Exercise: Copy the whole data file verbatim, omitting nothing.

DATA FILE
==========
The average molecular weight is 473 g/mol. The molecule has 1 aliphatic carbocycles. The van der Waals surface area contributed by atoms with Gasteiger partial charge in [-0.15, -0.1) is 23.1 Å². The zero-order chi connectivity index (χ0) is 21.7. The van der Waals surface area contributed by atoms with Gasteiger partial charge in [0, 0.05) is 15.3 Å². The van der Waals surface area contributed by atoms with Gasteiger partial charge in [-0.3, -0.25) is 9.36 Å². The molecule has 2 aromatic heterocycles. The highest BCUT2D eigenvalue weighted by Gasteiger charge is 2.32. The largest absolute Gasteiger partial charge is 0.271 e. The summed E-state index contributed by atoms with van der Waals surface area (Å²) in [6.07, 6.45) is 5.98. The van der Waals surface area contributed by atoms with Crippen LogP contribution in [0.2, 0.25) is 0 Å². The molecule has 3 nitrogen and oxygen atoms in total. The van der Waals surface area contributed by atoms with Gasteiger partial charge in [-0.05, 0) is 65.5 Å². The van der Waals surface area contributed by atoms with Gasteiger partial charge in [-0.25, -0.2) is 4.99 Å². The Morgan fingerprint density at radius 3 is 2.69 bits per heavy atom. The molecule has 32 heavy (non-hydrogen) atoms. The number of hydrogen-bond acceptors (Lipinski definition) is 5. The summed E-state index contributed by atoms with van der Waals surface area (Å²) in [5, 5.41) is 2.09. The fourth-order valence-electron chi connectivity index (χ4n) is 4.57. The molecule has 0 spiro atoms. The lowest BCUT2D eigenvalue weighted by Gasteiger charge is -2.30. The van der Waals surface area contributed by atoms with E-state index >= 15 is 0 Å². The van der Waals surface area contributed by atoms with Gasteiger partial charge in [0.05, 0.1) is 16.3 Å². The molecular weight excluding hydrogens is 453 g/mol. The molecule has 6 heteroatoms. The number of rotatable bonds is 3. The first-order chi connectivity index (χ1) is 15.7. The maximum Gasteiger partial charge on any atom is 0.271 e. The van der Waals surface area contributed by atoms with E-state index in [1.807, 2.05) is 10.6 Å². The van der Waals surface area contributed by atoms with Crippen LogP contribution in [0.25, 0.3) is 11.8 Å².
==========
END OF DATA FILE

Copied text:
The average molecular weight is 473 g/mol. The molecule has 1 aliphatic carbocycles. The van der Waals surface area contributed by atoms with Gasteiger partial charge in [-0.15, -0.1) is 23.1 Å². The zero-order chi connectivity index (χ0) is 21.7. The van der Waals surface area contributed by atoms with Gasteiger partial charge in [0, 0.05) is 15.3 Å². The van der Waals surface area contributed by atoms with Gasteiger partial charge in [-0.3, -0.25) is 9.36 Å². The molecule has 2 aromatic heterocycles. The highest BCUT2D eigenvalue weighted by Gasteiger charge is 2.32. The largest absolute Gasteiger partial charge is 0.271 e. The summed E-state index contributed by atoms with van der Waals surface area (Å²) in [6.07, 6.45) is 5.98. The van der Waals surface area contributed by atoms with Crippen LogP contribution in [0.2, 0.25) is 0 Å². The molecule has 3 nitrogen and oxygen atoms in total. The van der Waals surface area contributed by atoms with Gasteiger partial charge in [-0.05, 0) is 65.5 Å². The van der Waals surface area contributed by atoms with Gasteiger partial charge in [-0.25, -0.2) is 4.99 Å². The Morgan fingerprint density at radius 3 is 2.69 bits per heavy atom. The molecule has 32 heavy (non-hydrogen) atoms. The number of hydrogen-bond acceptors (Lipinski definition) is 5. The summed E-state index contributed by atoms with van der Waals surface area (Å²) in [5, 5.41) is 2.09. The fourth-order valence-electron chi connectivity index (χ4n) is 4.57. The molecule has 0 spiro atoms. The lowest BCUT2D eigenvalue weighted by Gasteiger charge is -2.30. The van der Waals surface area contributed by atoms with E-state index >= 15 is 0 Å². The van der Waals surface area contributed by atoms with Gasteiger partial charge in [0.05, 0.1) is 16.3 Å². The molecular weight excluding hydrogens is 453 g/mol. The molecule has 6 heteroatoms. The number of rotatable bonds is 3. The first-order chi connectivity index (χ1) is 15.7. The maximum Gasteiger partial charge on any atom is 0.271 e. The van der Waals surface area contributed by atoms with E-state index in [1.807, 2.05) is 10.6 Å². The van der Waals surface area contributed by atoms with Crippen LogP contribution in [0.25, 0.3) is 11.8 Å².